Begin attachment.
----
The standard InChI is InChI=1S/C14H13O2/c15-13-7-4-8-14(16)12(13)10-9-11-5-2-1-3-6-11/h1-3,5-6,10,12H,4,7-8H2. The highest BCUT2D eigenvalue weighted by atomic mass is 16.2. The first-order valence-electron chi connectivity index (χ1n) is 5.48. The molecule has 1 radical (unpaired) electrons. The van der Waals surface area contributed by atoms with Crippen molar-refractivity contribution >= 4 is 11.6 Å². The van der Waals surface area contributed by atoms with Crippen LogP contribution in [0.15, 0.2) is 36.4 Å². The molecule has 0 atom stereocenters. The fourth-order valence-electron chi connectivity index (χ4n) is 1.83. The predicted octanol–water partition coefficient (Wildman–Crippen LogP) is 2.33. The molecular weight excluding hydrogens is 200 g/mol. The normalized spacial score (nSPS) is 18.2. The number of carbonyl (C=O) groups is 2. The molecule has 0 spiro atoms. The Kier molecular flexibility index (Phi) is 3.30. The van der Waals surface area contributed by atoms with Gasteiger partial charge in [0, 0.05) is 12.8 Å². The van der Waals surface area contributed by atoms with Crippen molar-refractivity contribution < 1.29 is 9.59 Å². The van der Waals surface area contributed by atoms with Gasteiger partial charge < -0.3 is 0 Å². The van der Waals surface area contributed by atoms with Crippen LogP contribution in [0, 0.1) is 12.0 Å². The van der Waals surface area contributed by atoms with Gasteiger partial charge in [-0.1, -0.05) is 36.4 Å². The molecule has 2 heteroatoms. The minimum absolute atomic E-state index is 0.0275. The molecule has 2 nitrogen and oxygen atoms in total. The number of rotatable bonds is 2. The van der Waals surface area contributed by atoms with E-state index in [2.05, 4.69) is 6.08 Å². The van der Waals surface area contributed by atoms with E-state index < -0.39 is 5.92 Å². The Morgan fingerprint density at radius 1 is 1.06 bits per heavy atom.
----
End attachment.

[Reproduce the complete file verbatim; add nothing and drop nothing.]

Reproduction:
The standard InChI is InChI=1S/C14H13O2/c15-13-7-4-8-14(16)12(13)10-9-11-5-2-1-3-6-11/h1-3,5-6,10,12H,4,7-8H2. The highest BCUT2D eigenvalue weighted by atomic mass is 16.2. The first-order valence-electron chi connectivity index (χ1n) is 5.48. The molecule has 1 radical (unpaired) electrons. The van der Waals surface area contributed by atoms with Crippen molar-refractivity contribution >= 4 is 11.6 Å². The van der Waals surface area contributed by atoms with Crippen LogP contribution in [0.15, 0.2) is 36.4 Å². The molecule has 0 atom stereocenters. The fourth-order valence-electron chi connectivity index (χ4n) is 1.83. The predicted octanol–water partition coefficient (Wildman–Crippen LogP) is 2.33. The molecular weight excluding hydrogens is 200 g/mol. The normalized spacial score (nSPS) is 18.2. The number of carbonyl (C=O) groups is 2. The molecule has 0 spiro atoms. The Kier molecular flexibility index (Phi) is 3.30. The van der Waals surface area contributed by atoms with Gasteiger partial charge in [0, 0.05) is 12.8 Å². The van der Waals surface area contributed by atoms with Crippen molar-refractivity contribution < 1.29 is 9.59 Å². The van der Waals surface area contributed by atoms with Gasteiger partial charge < -0.3 is 0 Å². The van der Waals surface area contributed by atoms with Crippen LogP contribution in [0, 0.1) is 12.0 Å². The van der Waals surface area contributed by atoms with Gasteiger partial charge in [-0.1, -0.05) is 36.4 Å². The molecule has 2 heteroatoms. The minimum absolute atomic E-state index is 0.0275. The molecule has 2 nitrogen and oxygen atoms in total. The number of rotatable bonds is 2. The van der Waals surface area contributed by atoms with E-state index in [2.05, 4.69) is 6.08 Å². The van der Waals surface area contributed by atoms with E-state index < -0.39 is 5.92 Å². The Morgan fingerprint density at radius 1 is 1.06 bits per heavy atom.